Attacking Rett Where it Lives | More Funding Awarded
Anyone who follows Rett research knows that the devastating disorder is caused by mutations in the MECP2 gene. The mutations then cause a poorly understood cascade of downstream effects that result in the symptoms that we associate with the disorder. All of the current clinical trials as well as the numerous recent industry announcements are for drugs that target one of the downstream targets illustrated in the graphic below (dark blue).
Targeting downstream targets is very important to developing potential treatments for Rett symptoms, and numerous RSRT projects and clinical trials take this approach. But the downstream target approach is unlikely to produce the type of profound symptom improvement that we hope would come from attacking the very root of the problem: MECP2.
We are fortunate with Rett Syndrome that we can target MECP2. In fact, this can be achieved in a number of ways. One way is by activating the healthy but silent copy of MECP2 that is dormant on the inactive X chromosome. Another way is via delivering healthy copies of MECP2 via gene therapy. RSRT has two Consortia that are dedicated to advancing these approaches.
But there is also another way to target MECP2—at the RNA level. A novel technology called Spliceosome-Mediated RNA Trans-Splicing (SMaRT) allows a mutation to be spliced out and repaired in RNA. It’s an exciting new way to approach the genetic crux of Rett Syndrome, and it’s why Stuart Cobb of the University of Glasgow has received a $300,000 award from RSRT to work on SMaRT as well as protein replacement which is yet another potentially curative strategy. Rather than delivering genes, this approach delivers the protein that the gene encodes. In order to deliver the MeCP2 protein to the brain we must penetrate the blood brain barrier (BBB), the protective dynamic interface that separates the brain from the circulatory system and protects the central nervous system from potentially harmful chemicals while regulating transport of essential molecules and maintaining a stable environment.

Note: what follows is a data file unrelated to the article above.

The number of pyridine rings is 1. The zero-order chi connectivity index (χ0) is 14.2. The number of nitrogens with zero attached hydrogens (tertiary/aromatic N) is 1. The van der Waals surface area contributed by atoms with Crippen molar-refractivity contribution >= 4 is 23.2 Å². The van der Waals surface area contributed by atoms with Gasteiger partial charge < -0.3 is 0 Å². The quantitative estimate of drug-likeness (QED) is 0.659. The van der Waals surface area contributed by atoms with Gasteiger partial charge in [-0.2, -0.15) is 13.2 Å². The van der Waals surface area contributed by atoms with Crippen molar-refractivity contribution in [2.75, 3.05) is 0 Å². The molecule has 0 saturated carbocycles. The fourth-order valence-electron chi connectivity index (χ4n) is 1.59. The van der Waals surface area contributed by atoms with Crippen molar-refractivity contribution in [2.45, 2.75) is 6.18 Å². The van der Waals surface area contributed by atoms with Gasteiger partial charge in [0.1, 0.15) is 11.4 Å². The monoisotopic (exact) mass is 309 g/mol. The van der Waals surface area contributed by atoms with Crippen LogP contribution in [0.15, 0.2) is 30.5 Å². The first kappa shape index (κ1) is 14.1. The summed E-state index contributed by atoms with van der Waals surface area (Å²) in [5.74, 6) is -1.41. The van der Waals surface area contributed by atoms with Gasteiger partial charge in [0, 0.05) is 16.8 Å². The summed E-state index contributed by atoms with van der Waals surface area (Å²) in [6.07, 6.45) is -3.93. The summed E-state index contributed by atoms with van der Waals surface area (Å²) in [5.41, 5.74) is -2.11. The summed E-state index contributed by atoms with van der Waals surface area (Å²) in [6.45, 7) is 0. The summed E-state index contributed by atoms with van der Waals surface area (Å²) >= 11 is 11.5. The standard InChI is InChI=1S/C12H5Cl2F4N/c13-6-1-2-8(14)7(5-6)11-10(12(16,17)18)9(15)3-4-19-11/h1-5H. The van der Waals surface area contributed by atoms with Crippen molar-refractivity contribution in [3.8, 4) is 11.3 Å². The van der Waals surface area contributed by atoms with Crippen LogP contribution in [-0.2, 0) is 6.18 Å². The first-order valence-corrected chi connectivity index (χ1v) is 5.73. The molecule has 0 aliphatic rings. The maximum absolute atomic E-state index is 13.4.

RSRT has also made a $125,000 award to a biotech firm, ArmaGen, whose platform technology takes advantage of the body’s natural system to non-invasively deliver drugs across the BBB. The BBB selectively allows vital nutrients to pass from the bloodstream to the brain, through the presence of receptors that enable the entry of compounds such as insulin, transferrin (protein that transports iron) and low-density lipoproteins (LRP1, proteins that transport fat). ArmaGen’s approach targets the same receptors that transport these compounds to the brain.
Armagen’s scientists will fuse certain specific molecules to the MeCP2 protein that will allow it to be recognized and pumped across the blood brain barrier. One advantage to this approach is that it would provide the opportunity to adjust the dose of MeCP2 protein to optimize benefit for each individual.
Since we do not yet know which of these approaches will work best, it is imperative to drive them forward in parallel. We are very fortunate at RSRT that our donors and the families that hold events and raise funds make it possible for us to attack Rett Syndrome from multiple front-lines. As always, we are indebted to all who support our work.Share this article: